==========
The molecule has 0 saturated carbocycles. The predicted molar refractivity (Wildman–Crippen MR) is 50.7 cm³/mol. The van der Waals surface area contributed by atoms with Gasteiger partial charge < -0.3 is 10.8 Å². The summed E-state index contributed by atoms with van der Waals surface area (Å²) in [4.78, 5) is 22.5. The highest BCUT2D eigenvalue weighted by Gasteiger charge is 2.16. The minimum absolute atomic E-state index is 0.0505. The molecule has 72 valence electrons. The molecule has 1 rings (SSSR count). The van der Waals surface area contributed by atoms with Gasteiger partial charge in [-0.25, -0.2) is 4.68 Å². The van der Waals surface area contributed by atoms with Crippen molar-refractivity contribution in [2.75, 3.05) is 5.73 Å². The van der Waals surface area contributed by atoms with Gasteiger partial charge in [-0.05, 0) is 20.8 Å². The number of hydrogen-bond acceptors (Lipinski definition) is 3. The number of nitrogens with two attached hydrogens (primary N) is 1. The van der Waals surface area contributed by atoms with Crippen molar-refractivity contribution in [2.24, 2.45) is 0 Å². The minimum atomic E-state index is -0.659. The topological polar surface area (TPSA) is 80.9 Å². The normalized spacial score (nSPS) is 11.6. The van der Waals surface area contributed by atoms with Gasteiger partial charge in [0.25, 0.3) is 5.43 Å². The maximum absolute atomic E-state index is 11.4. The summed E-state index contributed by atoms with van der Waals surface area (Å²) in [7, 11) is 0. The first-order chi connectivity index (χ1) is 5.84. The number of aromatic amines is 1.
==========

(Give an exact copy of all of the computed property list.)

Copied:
The molecule has 0 saturated carbocycles. The predicted molar refractivity (Wildman–Crippen MR) is 50.7 cm³/mol. The van der Waals surface area contributed by atoms with Gasteiger partial charge < -0.3 is 10.8 Å². The summed E-state index contributed by atoms with van der Waals surface area (Å²) in [4.78, 5) is 22.5. The highest BCUT2D eigenvalue weighted by Gasteiger charge is 2.16. The minimum absolute atomic E-state index is 0.0505. The molecule has 72 valence electrons. The molecule has 1 rings (SSSR count). The van der Waals surface area contributed by atoms with Gasteiger partial charge in [-0.25, -0.2) is 4.68 Å². The van der Waals surface area contributed by atoms with Crippen molar-refractivity contribution in [2.75, 3.05) is 5.73 Å². The van der Waals surface area contributed by atoms with Gasteiger partial charge in [-0.05, 0) is 20.8 Å². The number of hydrogen-bond acceptors (Lipinski definition) is 3. The number of nitrogens with two attached hydrogens (primary N) is 1. The van der Waals surface area contributed by atoms with Crippen molar-refractivity contribution in [2.24, 2.45) is 0 Å². The minimum atomic E-state index is -0.659. The topological polar surface area (TPSA) is 80.9 Å². The normalized spacial score (nSPS) is 11.6. The van der Waals surface area contributed by atoms with Gasteiger partial charge in [0.25, 0.3) is 5.43 Å². The maximum absolute atomic E-state index is 11.4. The summed E-state index contributed by atoms with van der Waals surface area (Å²) in [7, 11) is 0. The first-order chi connectivity index (χ1) is 5.84. The number of aromatic amines is 1.